A report issued Monday by the Older Women's League (OWL) reveals that women, who make up the majority of Medicare recipients, suffer more chronic illness, use more long-term care, and spend more of their own money on health care.
Titled, "The Face of Medicare Is a Woman You Know" and funded by the Henry J. Kaiser Family Foundation, the report argues that Medicare guidelines and policies must be re-written with women's needs in mind, given that women need Medicare the most and are more likely than older men to live in poverty. The report was issued as part of a national public education campaign called "Women and the Future of Medicare."
OWL national president Betty Lee Ongley explained, "If Medicare works for women, it will work for everyone. The typical Medicare beneficiary is your mom, your grandmother, the woman next door. Understanding who Medicare serves and what they need is essential as Congress begins to look at changing the program."
Among the reports specific findings:
Women make up 58% of Medicare recipients at age 65, and 71% at age 85.
Women age 65 and older are twice as likely as their male counterparts to be poor.
Women live six years longer than men on average.
Women suffer more chronic illnesses and conditions than do men, are more likely to live alone, and more likely to require long-term care.
In light of these findings, the report criticized the Medicare program's lack of long-term care benefits, its lack of coverage for prescription drugs, and the lack of cost-controls on health services. Study authors advocated widening Medicare benefits, increasing consumer and financial protections, and resolving fiscal problems to sustain the Medicare system.
As part of their "Women and the Future of Medicare" campaign, OWL has organized dozens of local events and will send cards to Congress on Mother's Day, educating them about how Medicare policies affect women.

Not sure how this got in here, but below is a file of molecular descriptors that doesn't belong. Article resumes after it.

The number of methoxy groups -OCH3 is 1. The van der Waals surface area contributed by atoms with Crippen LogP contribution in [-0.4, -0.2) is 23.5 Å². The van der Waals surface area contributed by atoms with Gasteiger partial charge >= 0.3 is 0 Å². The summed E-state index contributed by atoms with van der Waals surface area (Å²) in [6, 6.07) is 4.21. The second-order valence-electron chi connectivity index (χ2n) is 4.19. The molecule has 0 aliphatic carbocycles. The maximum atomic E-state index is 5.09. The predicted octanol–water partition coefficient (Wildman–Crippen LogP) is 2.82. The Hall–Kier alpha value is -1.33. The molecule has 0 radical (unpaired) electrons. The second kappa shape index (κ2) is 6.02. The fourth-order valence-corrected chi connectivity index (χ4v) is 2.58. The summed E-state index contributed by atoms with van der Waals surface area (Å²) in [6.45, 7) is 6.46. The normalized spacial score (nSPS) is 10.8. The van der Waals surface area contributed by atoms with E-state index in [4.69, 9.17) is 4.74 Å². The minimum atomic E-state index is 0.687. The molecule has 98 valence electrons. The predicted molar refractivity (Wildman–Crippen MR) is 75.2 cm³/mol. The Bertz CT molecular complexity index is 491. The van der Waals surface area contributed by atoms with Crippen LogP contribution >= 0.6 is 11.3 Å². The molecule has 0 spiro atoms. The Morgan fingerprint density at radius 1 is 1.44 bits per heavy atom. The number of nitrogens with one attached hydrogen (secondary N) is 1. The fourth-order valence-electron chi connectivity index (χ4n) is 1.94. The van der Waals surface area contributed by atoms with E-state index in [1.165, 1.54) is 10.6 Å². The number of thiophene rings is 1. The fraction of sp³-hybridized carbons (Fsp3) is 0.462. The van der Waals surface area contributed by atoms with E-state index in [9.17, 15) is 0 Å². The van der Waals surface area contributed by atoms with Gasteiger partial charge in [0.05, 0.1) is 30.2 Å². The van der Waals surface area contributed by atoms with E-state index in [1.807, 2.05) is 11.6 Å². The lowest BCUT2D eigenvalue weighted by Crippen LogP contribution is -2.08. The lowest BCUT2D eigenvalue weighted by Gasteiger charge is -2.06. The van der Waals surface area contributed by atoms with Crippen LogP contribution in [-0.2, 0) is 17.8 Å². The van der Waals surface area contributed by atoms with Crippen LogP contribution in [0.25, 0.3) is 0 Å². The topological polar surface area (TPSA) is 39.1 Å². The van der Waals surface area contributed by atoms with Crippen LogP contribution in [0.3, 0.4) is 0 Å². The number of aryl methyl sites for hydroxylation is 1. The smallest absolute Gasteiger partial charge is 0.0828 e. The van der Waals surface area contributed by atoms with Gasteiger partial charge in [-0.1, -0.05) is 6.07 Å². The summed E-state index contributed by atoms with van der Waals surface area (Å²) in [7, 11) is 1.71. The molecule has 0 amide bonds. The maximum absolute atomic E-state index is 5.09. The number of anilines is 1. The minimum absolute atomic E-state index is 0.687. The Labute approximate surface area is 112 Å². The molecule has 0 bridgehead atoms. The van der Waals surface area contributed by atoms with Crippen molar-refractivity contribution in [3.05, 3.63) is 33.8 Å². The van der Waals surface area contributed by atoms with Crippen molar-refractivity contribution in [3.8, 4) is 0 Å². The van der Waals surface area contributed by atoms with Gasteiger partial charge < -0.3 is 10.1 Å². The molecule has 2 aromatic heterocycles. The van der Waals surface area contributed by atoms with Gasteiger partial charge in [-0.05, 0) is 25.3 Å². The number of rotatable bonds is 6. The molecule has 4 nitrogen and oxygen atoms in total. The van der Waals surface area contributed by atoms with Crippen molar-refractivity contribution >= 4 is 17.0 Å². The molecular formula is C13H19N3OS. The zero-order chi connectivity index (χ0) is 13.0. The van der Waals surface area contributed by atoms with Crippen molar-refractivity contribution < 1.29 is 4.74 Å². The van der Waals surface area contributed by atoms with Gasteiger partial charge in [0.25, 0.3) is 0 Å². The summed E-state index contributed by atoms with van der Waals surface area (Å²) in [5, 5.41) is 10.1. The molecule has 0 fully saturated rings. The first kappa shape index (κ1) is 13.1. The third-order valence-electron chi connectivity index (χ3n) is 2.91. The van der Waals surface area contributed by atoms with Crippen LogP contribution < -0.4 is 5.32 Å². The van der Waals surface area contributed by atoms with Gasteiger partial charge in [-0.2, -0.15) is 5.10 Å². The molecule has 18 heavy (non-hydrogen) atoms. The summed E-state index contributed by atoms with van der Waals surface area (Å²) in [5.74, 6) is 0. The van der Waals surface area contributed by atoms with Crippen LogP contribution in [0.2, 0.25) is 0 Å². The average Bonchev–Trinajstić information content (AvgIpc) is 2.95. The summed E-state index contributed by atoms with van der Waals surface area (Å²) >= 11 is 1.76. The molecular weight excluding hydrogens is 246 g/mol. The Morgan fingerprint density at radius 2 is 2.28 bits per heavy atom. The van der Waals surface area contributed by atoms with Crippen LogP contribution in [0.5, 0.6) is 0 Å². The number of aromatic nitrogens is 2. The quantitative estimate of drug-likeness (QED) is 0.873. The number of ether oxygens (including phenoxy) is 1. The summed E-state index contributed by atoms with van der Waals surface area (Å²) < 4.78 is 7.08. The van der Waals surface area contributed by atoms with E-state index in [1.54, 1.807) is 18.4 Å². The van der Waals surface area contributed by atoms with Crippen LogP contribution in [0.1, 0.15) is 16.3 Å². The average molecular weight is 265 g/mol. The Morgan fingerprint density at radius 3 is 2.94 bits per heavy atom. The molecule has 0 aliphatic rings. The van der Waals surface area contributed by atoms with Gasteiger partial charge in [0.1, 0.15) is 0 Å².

2/27/2015 This Bipartisan Bill Will Hold Colleges Accountable for Ending Campus Sexual Assault - A bipartisan bill aimed at holding colleges and universities accountable for rape and sexual assault cases was introduced in Congress yesterday, spearheaded by Senator Kirsten Gillibrand (D-NY).
Some of the Campus Accountability and Safety Act's key key provisions include a requirement of confidential reporting systems on colleges and universities, minimum training requirements for campus personnel, and stricter penalties for schools found to be in violation of Title IX or the Clery Act. . . .
2/26/2015 If This Bill Passes Federal Law Will Add Consent to Sex Ed Curriculums - Right now, federal law does not require health or sex education to include sexual assault prevention - but that could change with a new bill introduced by Senators Claire McCaskill (D-MO) and Tim Kaine (D-VA).
The Teach Safe Relationships Act of 2015, which was introduced earlier this month, would require all public secondary schools in the country to include teaching "safe relationship behavior" in order to help prevent domestic violence and sexual assault. . . .